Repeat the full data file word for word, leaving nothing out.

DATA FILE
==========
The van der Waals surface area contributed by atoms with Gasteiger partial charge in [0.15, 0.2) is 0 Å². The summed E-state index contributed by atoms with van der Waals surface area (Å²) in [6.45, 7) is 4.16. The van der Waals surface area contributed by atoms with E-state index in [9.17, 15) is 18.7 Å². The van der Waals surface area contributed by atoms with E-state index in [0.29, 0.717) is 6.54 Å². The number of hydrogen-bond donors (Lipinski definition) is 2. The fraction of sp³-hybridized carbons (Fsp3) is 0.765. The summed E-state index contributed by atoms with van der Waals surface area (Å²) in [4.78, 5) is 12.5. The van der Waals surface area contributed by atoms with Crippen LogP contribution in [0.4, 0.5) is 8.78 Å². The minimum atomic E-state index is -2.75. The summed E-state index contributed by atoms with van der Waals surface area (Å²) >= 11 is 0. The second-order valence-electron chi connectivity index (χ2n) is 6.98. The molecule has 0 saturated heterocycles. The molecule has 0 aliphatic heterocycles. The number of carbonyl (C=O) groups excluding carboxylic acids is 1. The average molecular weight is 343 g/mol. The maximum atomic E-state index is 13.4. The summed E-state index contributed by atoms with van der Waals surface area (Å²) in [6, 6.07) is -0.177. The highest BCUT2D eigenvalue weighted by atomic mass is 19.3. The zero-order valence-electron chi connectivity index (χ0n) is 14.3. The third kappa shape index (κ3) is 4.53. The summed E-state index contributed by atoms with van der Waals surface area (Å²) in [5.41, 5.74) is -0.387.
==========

The van der Waals surface area contributed by atoms with Gasteiger partial charge in [0.15, 0.2) is 0 Å². The summed E-state index contributed by atoms with van der Waals surface area (Å²) in [6.45, 7) is 4.16. The van der Waals surface area contributed by atoms with E-state index in [9.17, 15) is 18.7 Å². The van der Waals surface area contributed by atoms with E-state index in [0.29, 0.717) is 6.54 Å². The number of hydrogen-bond donors (Lipinski definition) is 2. The fraction of sp³-hybridized carbons (Fsp3) is 0.765. The summed E-state index contributed by atoms with van der Waals surface area (Å²) in [4.78, 5) is 12.5. The van der Waals surface area contributed by atoms with Crippen LogP contribution in [0.4, 0.5) is 8.78 Å². The minimum atomic E-state index is -2.75. The summed E-state index contributed by atoms with van der Waals surface area (Å²) >= 11 is 0. The second-order valence-electron chi connectivity index (χ2n) is 6.98. The molecule has 0 saturated heterocycles. The molecule has 0 aliphatic heterocycles. The number of carbonyl (C=O) groups excluding carboxylic acids is 1. The average molecular weight is 343 g/mol. The maximum atomic E-state index is 13.4. The summed E-state index contributed by atoms with van der Waals surface area (Å²) in [6, 6.07) is -0.177. The highest BCUT2D eigenvalue weighted by atomic mass is 19.3. The zero-order valence-electron chi connectivity index (χ0n) is 14.3. The third kappa shape index (κ3) is 4.53. The summed E-state index contributed by atoms with van der Waals surface area (Å²) in [5.41, 5.74) is -0.387.